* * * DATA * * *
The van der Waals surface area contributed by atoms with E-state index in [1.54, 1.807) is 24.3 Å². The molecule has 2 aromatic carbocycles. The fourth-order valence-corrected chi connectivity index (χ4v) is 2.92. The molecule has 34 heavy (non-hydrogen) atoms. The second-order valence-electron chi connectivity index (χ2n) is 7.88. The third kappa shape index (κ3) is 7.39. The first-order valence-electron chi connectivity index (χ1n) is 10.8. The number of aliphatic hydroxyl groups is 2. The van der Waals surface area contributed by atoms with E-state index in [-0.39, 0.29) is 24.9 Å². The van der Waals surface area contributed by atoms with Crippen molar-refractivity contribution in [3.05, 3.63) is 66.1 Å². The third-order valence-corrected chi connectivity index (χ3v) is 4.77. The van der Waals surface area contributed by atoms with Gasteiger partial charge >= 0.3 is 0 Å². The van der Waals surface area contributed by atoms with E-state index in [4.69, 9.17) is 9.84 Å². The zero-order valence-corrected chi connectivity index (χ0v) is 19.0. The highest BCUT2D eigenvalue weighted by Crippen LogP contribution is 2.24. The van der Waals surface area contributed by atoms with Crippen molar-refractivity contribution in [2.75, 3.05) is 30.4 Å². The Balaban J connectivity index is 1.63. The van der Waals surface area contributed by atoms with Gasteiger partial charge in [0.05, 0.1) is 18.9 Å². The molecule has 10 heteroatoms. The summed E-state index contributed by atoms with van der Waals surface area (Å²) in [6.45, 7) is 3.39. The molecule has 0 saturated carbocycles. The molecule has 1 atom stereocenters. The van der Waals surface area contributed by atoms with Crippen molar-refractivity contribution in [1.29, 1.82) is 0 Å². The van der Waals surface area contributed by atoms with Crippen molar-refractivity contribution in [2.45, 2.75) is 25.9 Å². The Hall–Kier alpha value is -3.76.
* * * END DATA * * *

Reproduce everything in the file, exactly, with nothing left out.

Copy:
The van der Waals surface area contributed by atoms with E-state index in [1.54, 1.807) is 24.3 Å². The molecule has 2 aromatic carbocycles. The fourth-order valence-corrected chi connectivity index (χ4v) is 2.92. The molecule has 34 heavy (non-hydrogen) atoms. The second-order valence-electron chi connectivity index (χ2n) is 7.88. The third kappa shape index (κ3) is 7.39. The first-order valence-electron chi connectivity index (χ1n) is 10.8. The number of aliphatic hydroxyl groups is 2. The van der Waals surface area contributed by atoms with E-state index in [-0.39, 0.29) is 24.9 Å². The van der Waals surface area contributed by atoms with Crippen molar-refractivity contribution in [3.05, 3.63) is 66.1 Å². The third-order valence-corrected chi connectivity index (χ3v) is 4.77. The van der Waals surface area contributed by atoms with Gasteiger partial charge >= 0.3 is 0 Å². The van der Waals surface area contributed by atoms with E-state index in [4.69, 9.17) is 9.84 Å². The zero-order valence-corrected chi connectivity index (χ0v) is 19.0. The highest BCUT2D eigenvalue weighted by Crippen LogP contribution is 2.24. The van der Waals surface area contributed by atoms with Crippen molar-refractivity contribution in [2.75, 3.05) is 30.4 Å². The Balaban J connectivity index is 1.63. The van der Waals surface area contributed by atoms with Gasteiger partial charge in [0.05, 0.1) is 18.9 Å². The molecule has 10 heteroatoms. The summed E-state index contributed by atoms with van der Waals surface area (Å²) in [6.45, 7) is 3.39. The molecule has 0 saturated carbocycles. The molecule has 1 atom stereocenters. The van der Waals surface area contributed by atoms with Crippen molar-refractivity contribution in [1.29, 1.82) is 0 Å². The van der Waals surface area contributed by atoms with Crippen molar-refractivity contribution in [2.45, 2.75) is 25.9 Å². The Hall–Kier alpha value is -3.76.